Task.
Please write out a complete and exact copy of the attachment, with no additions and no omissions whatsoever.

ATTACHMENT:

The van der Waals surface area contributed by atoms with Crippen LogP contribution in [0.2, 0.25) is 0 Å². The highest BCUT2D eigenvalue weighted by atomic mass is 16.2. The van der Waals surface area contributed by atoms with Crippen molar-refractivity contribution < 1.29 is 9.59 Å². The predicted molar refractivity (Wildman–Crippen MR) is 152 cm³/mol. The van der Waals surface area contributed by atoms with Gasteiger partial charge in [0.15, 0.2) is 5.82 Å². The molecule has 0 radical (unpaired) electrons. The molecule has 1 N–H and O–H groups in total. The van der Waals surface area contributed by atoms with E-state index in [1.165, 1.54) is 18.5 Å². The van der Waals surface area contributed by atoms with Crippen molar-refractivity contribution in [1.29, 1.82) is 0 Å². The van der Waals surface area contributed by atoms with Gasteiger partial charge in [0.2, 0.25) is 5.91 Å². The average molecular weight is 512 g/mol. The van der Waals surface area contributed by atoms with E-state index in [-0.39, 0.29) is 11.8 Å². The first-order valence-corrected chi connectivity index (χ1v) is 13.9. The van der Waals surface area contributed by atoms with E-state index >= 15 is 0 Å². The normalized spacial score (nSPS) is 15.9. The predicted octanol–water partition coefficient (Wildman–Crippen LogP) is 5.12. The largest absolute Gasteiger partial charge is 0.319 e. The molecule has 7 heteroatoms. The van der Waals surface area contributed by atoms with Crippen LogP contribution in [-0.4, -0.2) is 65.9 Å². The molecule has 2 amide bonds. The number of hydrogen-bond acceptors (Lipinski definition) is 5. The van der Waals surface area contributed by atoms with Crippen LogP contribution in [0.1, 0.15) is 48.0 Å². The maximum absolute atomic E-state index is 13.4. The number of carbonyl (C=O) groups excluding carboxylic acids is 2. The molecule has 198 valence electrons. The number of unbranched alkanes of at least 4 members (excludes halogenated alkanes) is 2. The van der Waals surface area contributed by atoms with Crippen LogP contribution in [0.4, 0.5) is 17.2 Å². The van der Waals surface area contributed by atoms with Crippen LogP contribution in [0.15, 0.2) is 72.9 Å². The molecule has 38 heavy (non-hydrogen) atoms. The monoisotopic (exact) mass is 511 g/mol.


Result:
The van der Waals surface area contributed by atoms with Crippen LogP contribution in [0.2, 0.25) is 0 Å². The highest BCUT2D eigenvalue weighted by atomic mass is 16.2. The van der Waals surface area contributed by atoms with Crippen molar-refractivity contribution < 1.29 is 9.59 Å². The predicted molar refractivity (Wildman–Crippen MR) is 152 cm³/mol. The van der Waals surface area contributed by atoms with Gasteiger partial charge in [0.15, 0.2) is 5.82 Å². The molecule has 0 radical (unpaired) electrons. The molecule has 1 N–H and O–H groups in total. The van der Waals surface area contributed by atoms with E-state index in [1.165, 1.54) is 18.5 Å². The van der Waals surface area contributed by atoms with Crippen molar-refractivity contribution in [1.29, 1.82) is 0 Å². The van der Waals surface area contributed by atoms with Gasteiger partial charge in [0.2, 0.25) is 5.91 Å². The average molecular weight is 512 g/mol. The van der Waals surface area contributed by atoms with E-state index in [-0.39, 0.29) is 11.8 Å². The first-order valence-corrected chi connectivity index (χ1v) is 13.9. The van der Waals surface area contributed by atoms with E-state index >= 15 is 0 Å². The normalized spacial score (nSPS) is 15.9. The predicted octanol–water partition coefficient (Wildman–Crippen LogP) is 5.12. The largest absolute Gasteiger partial charge is 0.319 e. The molecule has 7 heteroatoms. The van der Waals surface area contributed by atoms with Crippen LogP contribution in [-0.4, -0.2) is 65.9 Å². The molecule has 2 amide bonds. The number of hydrogen-bond acceptors (Lipinski definition) is 5. The van der Waals surface area contributed by atoms with Crippen LogP contribution in [0.1, 0.15) is 48.0 Å². The maximum absolute atomic E-state index is 13.4. The number of carbonyl (C=O) groups excluding carboxylic acids is 2. The molecule has 198 valence electrons. The number of unbranched alkanes of at least 4 members (excludes halogenated alkanes) is 2. The van der Waals surface area contributed by atoms with Crippen LogP contribution in [0.4, 0.5) is 17.2 Å². The van der Waals surface area contributed by atoms with Crippen LogP contribution in [0.15, 0.2) is 72.9 Å². The molecule has 38 heavy (non-hydrogen) atoms. The monoisotopic (exact) mass is 511 g/mol.